Looking across all line types, there is support for strengthening our teams and our staff training within the standards.  For both insertion of peripheral IVs and care and maintenance of central lines, designated teams can reduce complications and improve outcomes.  In the absence of such teams, it is imperative that staff assigned tasks related to vascular access insertion, care and maintenance have demonstrated education, training and validated competencies. This also should take into consideration that findings that the majority of nurses are no longer taught the critical skill of IV insertion as part of their nursing curriculum, and the acknowledgement that successful insertion is far more than the physical act of inserting the catheter into a vein but requires a much more comprehensive assessment of patient needs and best choices. For the protection of our patients, initial competencies are to be completed prior to staff being assigned to these activities and are to be conducted by staff members who are competent in the skill or procedure themselves. Additionally, the use of managers for assessing competency of staff is discouraged due to the power dynamics that could shift the focus of the assessment.  

When planning for optimum device success for protected clinical indication, there are many recommendations in the standards to help increase the success of such a policy change.  All too frequently hospitals are choosing to adopt clinical indication policies with the allure of saving time and money, without giving attention to the numerous other recommendations in the standards that can make that goal more achievable. Starting with site selection, there is strong wording in the new standards to consider the forearm as the preferred site for a variety of reasons including reduced complications, better securement, less pain and better success at extending dwell time. The Infusion Therapy Standards of Practice suggest that we consider the use of sterile gloves for insertion. Some hospitals (St Joseph’s Hospital in Patterson, N.J., Matt Ostroff’s vascular access program) have begun reporting great success using sterile, ultrasound guided PIV insertions to help make the concept of a one-stick hospitalization a real possibility in some settings. Reducing the number of peripheral IV attempts is now capped at four total, and keeps with the recommendation of no more than two per clinician – and also a suggestion for ultrasound for failed attempts and difficult sticks. Clear guidance is given for stabilization devices based on type of catheter used and the importance of securing and maintaining an intact dressing. Flushing protocols and aligning site assessment schedules to the latest rather than old habits leaves many opportunities for improvement. With so many programs now using electronic medical records we have the ability to monitor some of these process measures much more effectively than previously possible. (A caveat, however, is that direct observation in my opinion is still very key – chart review is a great start but with the gaps between charting and reality I am a strong advocate for point prevalence studies done at the bedside in conjunction with our vascular access experts to collaborate and illustrate where our biggest opportunities lie. And remember, a picture truly is worth a thousand words when it comes to describing our findings.)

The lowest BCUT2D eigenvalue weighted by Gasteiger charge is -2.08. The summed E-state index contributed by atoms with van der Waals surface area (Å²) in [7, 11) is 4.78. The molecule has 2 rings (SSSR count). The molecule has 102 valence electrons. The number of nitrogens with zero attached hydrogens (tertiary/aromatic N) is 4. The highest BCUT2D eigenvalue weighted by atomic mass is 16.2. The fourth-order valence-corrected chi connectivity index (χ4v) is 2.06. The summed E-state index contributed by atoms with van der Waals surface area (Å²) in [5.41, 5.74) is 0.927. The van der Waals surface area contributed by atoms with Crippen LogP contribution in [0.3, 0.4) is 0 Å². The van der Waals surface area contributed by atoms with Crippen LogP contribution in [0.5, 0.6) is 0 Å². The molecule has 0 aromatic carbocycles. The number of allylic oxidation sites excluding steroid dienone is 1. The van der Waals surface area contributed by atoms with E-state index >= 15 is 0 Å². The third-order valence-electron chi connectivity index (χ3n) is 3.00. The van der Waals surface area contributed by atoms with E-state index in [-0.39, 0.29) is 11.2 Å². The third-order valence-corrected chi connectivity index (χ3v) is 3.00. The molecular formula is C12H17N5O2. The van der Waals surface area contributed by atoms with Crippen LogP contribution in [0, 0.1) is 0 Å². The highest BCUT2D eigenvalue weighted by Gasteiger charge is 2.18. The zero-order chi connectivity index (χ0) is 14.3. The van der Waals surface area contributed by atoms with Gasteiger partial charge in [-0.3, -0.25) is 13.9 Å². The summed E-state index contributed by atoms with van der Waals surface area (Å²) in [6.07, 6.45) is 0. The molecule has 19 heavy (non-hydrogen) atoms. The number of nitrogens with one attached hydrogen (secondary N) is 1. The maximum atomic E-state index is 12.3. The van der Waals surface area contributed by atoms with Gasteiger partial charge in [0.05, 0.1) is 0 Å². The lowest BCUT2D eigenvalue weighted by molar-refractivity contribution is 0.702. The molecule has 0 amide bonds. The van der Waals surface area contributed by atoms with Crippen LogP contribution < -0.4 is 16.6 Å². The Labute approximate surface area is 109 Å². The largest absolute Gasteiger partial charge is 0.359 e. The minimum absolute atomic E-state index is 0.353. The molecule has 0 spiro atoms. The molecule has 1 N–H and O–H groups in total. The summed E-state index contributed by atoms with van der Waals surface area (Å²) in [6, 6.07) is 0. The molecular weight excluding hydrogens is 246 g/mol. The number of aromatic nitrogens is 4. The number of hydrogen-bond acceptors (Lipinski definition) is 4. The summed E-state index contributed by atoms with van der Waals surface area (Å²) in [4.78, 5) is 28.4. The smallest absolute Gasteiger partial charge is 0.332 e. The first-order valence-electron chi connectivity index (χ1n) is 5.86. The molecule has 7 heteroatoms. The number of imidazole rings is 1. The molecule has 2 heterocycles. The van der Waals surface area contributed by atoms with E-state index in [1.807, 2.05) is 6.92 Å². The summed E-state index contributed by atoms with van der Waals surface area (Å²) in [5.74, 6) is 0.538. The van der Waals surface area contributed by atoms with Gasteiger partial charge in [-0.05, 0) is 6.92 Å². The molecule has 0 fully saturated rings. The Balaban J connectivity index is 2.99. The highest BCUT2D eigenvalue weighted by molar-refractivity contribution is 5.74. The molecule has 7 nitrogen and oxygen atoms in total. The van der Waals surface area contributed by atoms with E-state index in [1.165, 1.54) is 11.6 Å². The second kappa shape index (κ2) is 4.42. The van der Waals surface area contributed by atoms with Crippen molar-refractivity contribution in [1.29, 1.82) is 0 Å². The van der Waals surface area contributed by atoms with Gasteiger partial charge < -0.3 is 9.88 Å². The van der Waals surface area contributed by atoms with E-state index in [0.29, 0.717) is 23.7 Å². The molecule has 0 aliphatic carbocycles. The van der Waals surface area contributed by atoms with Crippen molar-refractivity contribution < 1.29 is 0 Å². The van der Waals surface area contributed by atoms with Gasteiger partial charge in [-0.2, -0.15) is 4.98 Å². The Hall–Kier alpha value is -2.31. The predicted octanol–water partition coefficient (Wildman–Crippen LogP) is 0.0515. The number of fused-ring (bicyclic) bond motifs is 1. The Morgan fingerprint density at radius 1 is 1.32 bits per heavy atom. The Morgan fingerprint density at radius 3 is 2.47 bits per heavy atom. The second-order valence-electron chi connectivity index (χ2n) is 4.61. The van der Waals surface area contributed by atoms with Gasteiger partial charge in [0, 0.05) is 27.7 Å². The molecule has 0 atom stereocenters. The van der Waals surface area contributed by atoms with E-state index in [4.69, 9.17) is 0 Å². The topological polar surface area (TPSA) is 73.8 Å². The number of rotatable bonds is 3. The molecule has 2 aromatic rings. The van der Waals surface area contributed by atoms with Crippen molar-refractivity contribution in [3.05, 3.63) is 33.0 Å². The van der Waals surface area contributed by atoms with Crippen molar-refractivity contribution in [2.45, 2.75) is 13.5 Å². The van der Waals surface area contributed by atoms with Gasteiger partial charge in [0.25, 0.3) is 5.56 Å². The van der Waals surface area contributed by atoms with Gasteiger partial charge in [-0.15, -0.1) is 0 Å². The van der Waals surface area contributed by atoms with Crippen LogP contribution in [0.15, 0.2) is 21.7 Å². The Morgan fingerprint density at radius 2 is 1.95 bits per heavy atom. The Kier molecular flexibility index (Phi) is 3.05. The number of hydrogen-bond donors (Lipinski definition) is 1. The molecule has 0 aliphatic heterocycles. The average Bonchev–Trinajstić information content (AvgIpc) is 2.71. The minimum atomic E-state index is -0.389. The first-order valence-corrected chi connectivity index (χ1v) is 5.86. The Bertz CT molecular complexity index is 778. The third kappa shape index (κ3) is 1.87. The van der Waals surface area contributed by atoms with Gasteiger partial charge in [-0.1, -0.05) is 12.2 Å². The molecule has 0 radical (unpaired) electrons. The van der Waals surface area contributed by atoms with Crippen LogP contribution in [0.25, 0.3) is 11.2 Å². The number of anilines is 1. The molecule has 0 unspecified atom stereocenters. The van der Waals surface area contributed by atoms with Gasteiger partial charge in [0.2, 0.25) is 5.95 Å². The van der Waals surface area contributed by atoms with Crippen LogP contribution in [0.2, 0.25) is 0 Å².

In my own institution when we launched our protected clinical indication initiative two and half years ago we introduced an IV start bundle with our components we felt would help us safely extend our dwell time, for us that includes sterile gloves, neutral connectors, alcohol caps, a securement dressing, a chlorhexidine sponge and alcohol caps. With the data recently published on the contribution of PIVs to S. aureus (and MRSA) infections in hospitals, we believe this approach helps reduce those risks for our patients and can directly impact hospital metrics included in Value-Based Purchasing considerations.

With so many different guidelines, standards and recommendations regarding vascular access it can be a daunting task to know where to focus. The 2016 Infusion Therapy Standards of Practice give us so many different approaches to integrate into our programs to help truly enhance the overall patient experience and outcomes. Take some time to partner with your vascular access teams to review them and other recent publications to see where your journey can take you next.

Chellie DeVries MPH, CIC has been involved in infection prevention and control for more than 20 years, spanning university, federal and community healthcare systems. Her passion is connecting evidence with bedside staff to improve patient outcomes. She presents nationally and internationally on bloodstream infection prevention, particularly with peripheral lines.